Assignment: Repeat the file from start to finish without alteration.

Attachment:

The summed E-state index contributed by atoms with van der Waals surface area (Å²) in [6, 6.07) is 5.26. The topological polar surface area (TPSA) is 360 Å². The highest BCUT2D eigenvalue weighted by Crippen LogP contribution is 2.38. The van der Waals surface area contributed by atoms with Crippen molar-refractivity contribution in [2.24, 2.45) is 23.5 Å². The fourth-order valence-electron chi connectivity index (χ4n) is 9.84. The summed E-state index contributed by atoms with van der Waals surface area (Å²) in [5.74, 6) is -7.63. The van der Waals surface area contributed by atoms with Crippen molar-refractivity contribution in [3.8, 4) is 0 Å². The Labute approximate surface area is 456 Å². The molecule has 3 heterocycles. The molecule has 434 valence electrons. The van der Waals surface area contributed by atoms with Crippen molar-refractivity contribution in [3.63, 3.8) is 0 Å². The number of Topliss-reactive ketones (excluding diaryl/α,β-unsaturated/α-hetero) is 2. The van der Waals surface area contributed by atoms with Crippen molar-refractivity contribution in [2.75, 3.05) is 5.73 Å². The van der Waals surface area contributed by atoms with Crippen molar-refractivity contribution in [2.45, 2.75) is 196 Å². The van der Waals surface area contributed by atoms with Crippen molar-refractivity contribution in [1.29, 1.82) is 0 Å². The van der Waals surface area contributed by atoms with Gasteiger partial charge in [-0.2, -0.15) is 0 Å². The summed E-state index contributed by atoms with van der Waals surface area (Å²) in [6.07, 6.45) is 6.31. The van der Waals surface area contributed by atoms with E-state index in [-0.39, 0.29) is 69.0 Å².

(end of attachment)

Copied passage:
The summed E-state index contributed by atoms with van der Waals surface area (Å²) in [6, 6.07) is 5.26. The topological polar surface area (TPSA) is 360 Å². The highest BCUT2D eigenvalue weighted by Crippen LogP contribution is 2.38. The van der Waals surface area contributed by atoms with Crippen molar-refractivity contribution in [2.24, 2.45) is 23.5 Å². The fourth-order valence-electron chi connectivity index (χ4n) is 9.84. The summed E-state index contributed by atoms with van der Waals surface area (Å²) in [5.74, 6) is -7.63. The van der Waals surface area contributed by atoms with Crippen molar-refractivity contribution in [3.8, 4) is 0 Å². The Labute approximate surface area is 456 Å². The molecule has 3 heterocycles. The molecule has 434 valence electrons. The van der Waals surface area contributed by atoms with Crippen molar-refractivity contribution in [3.63, 3.8) is 0 Å². The number of Topliss-reactive ketones (excluding diaryl/α,β-unsaturated/α-hetero) is 2. The van der Waals surface area contributed by atoms with Crippen molar-refractivity contribution in [2.75, 3.05) is 5.73 Å². The van der Waals surface area contributed by atoms with Crippen molar-refractivity contribution in [2.45, 2.75) is 196 Å². The van der Waals surface area contributed by atoms with Crippen molar-refractivity contribution in [1.29, 1.82) is 0 Å². The van der Waals surface area contributed by atoms with Gasteiger partial charge in [-0.2, -0.15) is 0 Å². The summed E-state index contributed by atoms with van der Waals surface area (Å²) in [6.07, 6.45) is 6.31. The van der Waals surface area contributed by atoms with E-state index in [-0.39, 0.29) is 69.0 Å².